Partners: IBF, Continental Gold mining company, AngloGold Ashanti, Seafields Resources Canadian Exploration Company, Local and State governments of Antioquia and Risaralda, Ministry of Mines of Colombia, AngloAmerican Chile, The University of Queensland, University of Northern British Columbia and civil society organizations at Nemiah Valley of British Columbia in Canada.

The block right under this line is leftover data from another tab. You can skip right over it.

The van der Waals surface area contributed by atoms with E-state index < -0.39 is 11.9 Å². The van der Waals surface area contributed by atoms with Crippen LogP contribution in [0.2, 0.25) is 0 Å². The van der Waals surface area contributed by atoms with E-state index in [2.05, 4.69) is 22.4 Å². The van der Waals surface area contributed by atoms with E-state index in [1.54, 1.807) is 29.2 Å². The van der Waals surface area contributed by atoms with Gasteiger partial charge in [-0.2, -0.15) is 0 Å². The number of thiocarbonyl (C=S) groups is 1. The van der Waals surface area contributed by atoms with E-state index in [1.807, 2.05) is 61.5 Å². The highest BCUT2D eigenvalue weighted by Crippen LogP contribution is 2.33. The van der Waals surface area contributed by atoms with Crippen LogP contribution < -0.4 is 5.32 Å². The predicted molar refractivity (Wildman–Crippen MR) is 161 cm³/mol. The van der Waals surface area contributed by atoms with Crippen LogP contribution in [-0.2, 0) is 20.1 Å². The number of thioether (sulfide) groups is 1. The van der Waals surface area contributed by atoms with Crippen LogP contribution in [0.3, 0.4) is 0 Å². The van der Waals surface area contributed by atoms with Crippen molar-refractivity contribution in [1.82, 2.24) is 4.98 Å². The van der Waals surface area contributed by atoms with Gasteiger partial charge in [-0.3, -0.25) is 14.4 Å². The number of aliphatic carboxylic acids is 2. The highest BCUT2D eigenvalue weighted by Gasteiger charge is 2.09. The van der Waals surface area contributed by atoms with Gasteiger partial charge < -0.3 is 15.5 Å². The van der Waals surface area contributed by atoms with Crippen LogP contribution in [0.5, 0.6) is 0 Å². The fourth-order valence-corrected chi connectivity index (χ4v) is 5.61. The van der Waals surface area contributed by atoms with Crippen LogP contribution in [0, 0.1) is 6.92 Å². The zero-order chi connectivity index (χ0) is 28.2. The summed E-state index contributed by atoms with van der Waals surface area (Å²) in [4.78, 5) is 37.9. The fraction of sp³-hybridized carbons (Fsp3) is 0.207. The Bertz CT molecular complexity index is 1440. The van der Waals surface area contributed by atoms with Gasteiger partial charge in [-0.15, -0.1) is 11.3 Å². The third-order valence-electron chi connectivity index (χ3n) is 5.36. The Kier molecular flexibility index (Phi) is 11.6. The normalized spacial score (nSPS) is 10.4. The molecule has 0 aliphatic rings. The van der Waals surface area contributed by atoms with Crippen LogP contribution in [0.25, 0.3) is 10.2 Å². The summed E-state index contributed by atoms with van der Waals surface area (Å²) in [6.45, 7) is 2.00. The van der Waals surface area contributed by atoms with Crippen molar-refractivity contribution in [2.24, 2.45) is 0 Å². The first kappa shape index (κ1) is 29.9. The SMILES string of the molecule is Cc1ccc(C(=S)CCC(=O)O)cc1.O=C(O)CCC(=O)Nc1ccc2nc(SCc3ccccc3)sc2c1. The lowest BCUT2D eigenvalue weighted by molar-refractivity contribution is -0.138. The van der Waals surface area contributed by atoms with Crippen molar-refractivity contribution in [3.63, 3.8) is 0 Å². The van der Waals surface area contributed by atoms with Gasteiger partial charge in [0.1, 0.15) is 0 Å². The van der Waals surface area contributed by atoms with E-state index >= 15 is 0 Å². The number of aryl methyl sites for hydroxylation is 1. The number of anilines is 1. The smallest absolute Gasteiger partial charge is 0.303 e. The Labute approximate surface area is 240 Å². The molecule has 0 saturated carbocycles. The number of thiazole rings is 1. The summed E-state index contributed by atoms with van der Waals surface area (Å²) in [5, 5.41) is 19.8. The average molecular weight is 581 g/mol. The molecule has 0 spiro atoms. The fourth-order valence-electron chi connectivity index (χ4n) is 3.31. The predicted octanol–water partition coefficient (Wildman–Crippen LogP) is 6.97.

Impact: The world has experienced a rapid growth in the mining industry due to increased demand for minerals. However, this situation has given rise to complexities in resource regions, compromising how women sustain their livelihoods. With increasing deregulation and globalization of the world economy, the livelihoods of women in resource-rich regions deserve special attention. Women in communities adjacent to extractive operations commonly experience a loss of livelihood options. Using case studies, this paper compares the livelihoods of women in two resource regions, Risaralda in Colombia and an Indigenous community in Nemiah Valley of British Columbia in Canada. This paper argues that the extractive industry should engage with women to enhance their assets and help them forge more sustainable livelihood options. The paper also makes recommendations to stakeholders on how livelihood assets can be enhanced to benefit women in resource development regions.